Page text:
We’ll get to Albert in a minute, but first let’s backup and take a look at the best-selling drug in pharma history, the cholesterol-busting statin.
Statins inhibit a liver enzyme which helps produce cholesterol. But there’s a problem with lowering cholesterol: research shows that a high cholesterol level protects our health.
A Duke study of 80,4429 patients found high cholesterol reduced in-hospital mortality by 42% (Wang 2009). That means people with high cholesterol, when admitted to a hospital, were almost 50% less likely to die than people with normal levels. Amazingly, that is nearly an extra coin toss in favor of those with high cholesterol.
In addition, the venerable Framingham study shows that for every 1 mg/dl per year that your cholesterol drops, your cardiovascular death (CVD) risk increases by 14% later on (Anderson 1987). In other words, if you decrease your cholesterol by 3 mg/dl, you just increased your long-term risk of CVD by 42%.
Moreover, a study published in The Journal of Women’s Health showed men and women with low cholesterol levels had significantly higher mortality from cancer, liver disease, and mental disease (Ulmer 2004).
Question: have the hundreds of millions of people using statins read these three studies? Because they’re paying top-dollar to lower their cholesterol, which is increasing their risk.
Statin side effects have been telling this story-of-underlying-risk for a decade. Statin-takers have experienced muscle problems, liver problems, tiredness, memory loss, and confusion. These are symptoms that point to an increased risk of death from cancer, liver disease, and brain disease.
How could this be happening? Because you’re paying your cardiologist to bring down your cholesterol; not to protect your liver, brain, or long-term health. Your doctor is doing what you’re paying him to do: his job.
To the medical industry, you are a number. The industry is unaware that your body has a unique cholesterol level that is healthy for you. Plus, when benelles obtain their optimal cholesterol level, they form a protein which blocks LDL receptors. In other words, when cholesterol is passed around the table, benelles already have a way of saying “no thanks”.
Your brain is highly cholesterol-dependent. Your liver and your brain are constantly talking about cholesterol. All this conversation happens so your brain can have its highly-customized, super-premium level of cholesterol. Your liver is like a cholesterol gas station and your brain is like a prima donna driving a Ferrari. And that prima donna likes a pretty high level of cholesterol. A low, shoddy cholesterol level is akin to bad gas for your brain, which explains why people with low levels die more frequently of brain diseases.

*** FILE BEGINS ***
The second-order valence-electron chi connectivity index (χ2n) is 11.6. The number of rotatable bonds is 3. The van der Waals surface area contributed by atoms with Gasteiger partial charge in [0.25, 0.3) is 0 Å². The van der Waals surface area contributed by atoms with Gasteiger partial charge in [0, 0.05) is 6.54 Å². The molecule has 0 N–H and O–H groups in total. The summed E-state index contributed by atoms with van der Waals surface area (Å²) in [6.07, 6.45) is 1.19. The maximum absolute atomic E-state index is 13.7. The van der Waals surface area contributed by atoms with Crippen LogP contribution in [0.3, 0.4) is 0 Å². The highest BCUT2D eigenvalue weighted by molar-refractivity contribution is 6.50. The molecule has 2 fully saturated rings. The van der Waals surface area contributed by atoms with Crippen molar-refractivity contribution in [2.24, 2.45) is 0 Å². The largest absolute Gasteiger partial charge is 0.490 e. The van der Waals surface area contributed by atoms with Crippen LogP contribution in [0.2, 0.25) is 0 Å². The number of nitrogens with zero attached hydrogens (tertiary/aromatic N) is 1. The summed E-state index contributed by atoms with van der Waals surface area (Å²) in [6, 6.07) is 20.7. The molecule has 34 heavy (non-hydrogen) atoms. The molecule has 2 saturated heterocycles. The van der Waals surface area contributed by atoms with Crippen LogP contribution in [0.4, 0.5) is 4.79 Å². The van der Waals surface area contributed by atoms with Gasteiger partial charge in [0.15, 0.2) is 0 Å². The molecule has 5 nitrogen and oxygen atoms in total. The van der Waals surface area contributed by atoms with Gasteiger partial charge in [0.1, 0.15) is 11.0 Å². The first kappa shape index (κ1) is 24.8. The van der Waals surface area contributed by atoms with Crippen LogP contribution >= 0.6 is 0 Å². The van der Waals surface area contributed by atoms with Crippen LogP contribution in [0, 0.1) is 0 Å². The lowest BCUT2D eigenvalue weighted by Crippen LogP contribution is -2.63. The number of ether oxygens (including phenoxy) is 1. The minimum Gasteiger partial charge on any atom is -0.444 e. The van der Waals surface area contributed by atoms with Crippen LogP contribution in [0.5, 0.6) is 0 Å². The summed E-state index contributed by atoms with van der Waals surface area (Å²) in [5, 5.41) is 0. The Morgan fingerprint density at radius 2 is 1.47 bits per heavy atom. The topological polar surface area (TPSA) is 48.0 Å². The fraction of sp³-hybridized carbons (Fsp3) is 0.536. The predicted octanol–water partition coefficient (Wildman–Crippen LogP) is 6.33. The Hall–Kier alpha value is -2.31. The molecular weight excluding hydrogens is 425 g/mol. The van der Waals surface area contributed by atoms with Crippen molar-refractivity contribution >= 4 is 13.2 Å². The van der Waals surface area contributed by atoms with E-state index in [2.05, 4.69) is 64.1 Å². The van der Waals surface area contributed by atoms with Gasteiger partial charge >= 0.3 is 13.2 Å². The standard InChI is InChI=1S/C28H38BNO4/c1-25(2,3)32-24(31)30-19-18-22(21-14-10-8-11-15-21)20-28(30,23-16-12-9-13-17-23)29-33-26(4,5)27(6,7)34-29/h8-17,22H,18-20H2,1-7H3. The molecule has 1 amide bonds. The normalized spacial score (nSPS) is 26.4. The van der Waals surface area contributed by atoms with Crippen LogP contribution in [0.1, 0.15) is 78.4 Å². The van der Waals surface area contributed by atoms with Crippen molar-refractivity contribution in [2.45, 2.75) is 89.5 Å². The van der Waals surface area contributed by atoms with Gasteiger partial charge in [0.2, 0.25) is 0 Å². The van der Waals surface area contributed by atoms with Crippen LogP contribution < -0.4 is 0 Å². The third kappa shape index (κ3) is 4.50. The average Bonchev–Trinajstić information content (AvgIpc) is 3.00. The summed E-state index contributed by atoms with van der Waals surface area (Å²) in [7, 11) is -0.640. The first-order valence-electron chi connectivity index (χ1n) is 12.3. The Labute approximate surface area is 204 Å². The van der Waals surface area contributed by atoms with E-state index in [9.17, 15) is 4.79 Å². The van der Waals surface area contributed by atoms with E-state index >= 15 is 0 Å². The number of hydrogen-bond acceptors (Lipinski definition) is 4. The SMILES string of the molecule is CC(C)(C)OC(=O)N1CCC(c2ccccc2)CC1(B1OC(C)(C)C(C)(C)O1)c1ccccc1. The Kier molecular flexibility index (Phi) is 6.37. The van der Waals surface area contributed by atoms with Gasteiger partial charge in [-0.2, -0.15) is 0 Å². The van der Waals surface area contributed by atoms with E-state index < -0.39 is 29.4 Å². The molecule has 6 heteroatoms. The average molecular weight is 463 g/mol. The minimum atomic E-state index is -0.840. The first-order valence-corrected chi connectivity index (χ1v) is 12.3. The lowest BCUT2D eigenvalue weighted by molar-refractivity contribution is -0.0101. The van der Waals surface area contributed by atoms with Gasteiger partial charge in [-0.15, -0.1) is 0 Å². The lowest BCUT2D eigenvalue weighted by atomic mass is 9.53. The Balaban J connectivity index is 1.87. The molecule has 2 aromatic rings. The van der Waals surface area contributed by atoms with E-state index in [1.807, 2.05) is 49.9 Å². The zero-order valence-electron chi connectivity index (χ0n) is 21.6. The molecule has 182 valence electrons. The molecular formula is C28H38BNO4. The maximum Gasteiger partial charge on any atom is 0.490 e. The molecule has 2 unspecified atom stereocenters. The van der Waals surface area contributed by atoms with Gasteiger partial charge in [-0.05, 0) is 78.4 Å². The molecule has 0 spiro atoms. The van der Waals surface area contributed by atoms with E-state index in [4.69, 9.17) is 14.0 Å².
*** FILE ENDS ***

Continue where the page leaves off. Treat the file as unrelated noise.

And in case you haven’t heard, your brain is the organ of intelligence. Brain myelin, which is primarily brain fat, plays a key role in intelligence; and myelin is exceptionally rich in cholesterol. It follows that anyone with higher levels of myelin would also need higher levels of cholesterol supply.
Albert Einstein’s brain was found to be abnormally high in glial cells, which form myelin. It is probable that Einstein had an abnormally high cholesterol level to support his super-fatty brain. Indeed, Ashkenazi are up to seven times more likely than other Caucasian populations to have hypercholesterolemia (Seftel 1989).
In people with normal body weight, elevated cholesterol levels are likely a sign of a super-fatty, super-smart brain. The very brains that are more likely to have insurance plans, to see their doctor frequently, and to be regularly taking a statin. In this light, we’re spending our national treasury to synthetically turn-off our national intelligence.
And just to be clear here, cholesterol can still be a problem. If you are obese, your extra body fat can push against your liver, causing the 3.5 pound triangular-neighbor-of-the-stomach to miscommunicate with the brain. But this is not cholesterol causing heart disease; this is obesity causing a liver malfunction, causing heart disease. Just like statins, obesity keeps your liver and brain from talking and adjusting, which causes health problems.
But lots of people with average body weight have high cholesterol—and that’s the focus here. When a doctor examines a skinny girl and finds she has high cholesterol, he shouldn’t be saying “Statin” to her; he should be saying “Ah, you must be smart”. Essentially, the goal is a thin body and a fatty brain.
So here’s the question: if Albert Einstein had taken a statin, thus reducing his fatty food supply to his fatty brain, would we have a general theory of relativity today?
Wang, T. Y., Newby, L. K., Chen, A. Y., Mulgund, J., Roe, M. T., Sonel, A. F., Bhatt, D. L., DeLong, E. R., Ohman, E. M., Gibler, W. B. and Peterson, E. D. (2009), Hypercholesterolemia Paradox in Relation to Mortality in Acute Coronary Syndrome. Clin Cardiol, 32: E22–E28. doi: 10.1002/clc.20518
Anderson, KM, Castelli WP, Lew D Cholesterol and mortality. “30 years of follow-up from the Framingham study.” JAMA. 1987 Apr 24;257(16):2176-80.
Hanno Ulmer, Cecily Kelleher, Günter Diem, and Hans Concin. Journal of Women’s Health. January 2004, 13(1): 41-53. doi:10.1089/154099904322836447.
Seftel, H. C., Baker, S. G., Jenkins, T. and Mendelsohn, D. (1989), Prevalence of familial hypercholesterolemia in Johannesburg Jews. Am. J. Med. Genet., 34: 545–547. doi: 10.1002/ajmg.1320340418